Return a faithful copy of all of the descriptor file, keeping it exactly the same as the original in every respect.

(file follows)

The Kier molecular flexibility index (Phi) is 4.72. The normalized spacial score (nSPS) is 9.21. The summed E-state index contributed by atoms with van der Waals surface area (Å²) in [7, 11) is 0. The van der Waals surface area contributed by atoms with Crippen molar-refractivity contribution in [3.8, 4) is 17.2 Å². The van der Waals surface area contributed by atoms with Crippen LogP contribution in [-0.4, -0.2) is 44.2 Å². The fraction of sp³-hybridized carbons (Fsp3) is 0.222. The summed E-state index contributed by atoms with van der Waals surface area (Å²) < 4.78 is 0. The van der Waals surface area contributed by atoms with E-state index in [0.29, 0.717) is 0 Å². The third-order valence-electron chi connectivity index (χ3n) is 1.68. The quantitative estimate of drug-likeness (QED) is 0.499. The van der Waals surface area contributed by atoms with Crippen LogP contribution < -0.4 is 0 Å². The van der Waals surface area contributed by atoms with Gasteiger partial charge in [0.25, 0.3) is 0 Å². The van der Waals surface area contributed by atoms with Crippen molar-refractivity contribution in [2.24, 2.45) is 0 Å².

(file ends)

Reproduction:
The Kier molecular flexibility index (Phi) is 4.72. The normalized spacial score (nSPS) is 9.21. The summed E-state index contributed by atoms with van der Waals surface area (Å²) in [7, 11) is 0. The van der Waals surface area contributed by atoms with Crippen molar-refractivity contribution in [3.8, 4) is 17.2 Å². The van der Waals surface area contributed by atoms with Crippen LogP contribution in [-0.4, -0.2) is 44.2 Å². The fraction of sp³-hybridized carbons (Fsp3) is 0.222. The summed E-state index contributed by atoms with van der Waals surface area (Å²) < 4.78 is 0. The van der Waals surface area contributed by atoms with E-state index in [0.29, 0.717) is 0 Å². The third-order valence-electron chi connectivity index (χ3n) is 1.68. The quantitative estimate of drug-likeness (QED) is 0.499. The van der Waals surface area contributed by atoms with Crippen LogP contribution < -0.4 is 0 Å². The van der Waals surface area contributed by atoms with Gasteiger partial charge in [0.25, 0.3) is 0 Å². The van der Waals surface area contributed by atoms with Crippen molar-refractivity contribution in [2.24, 2.45) is 0 Å².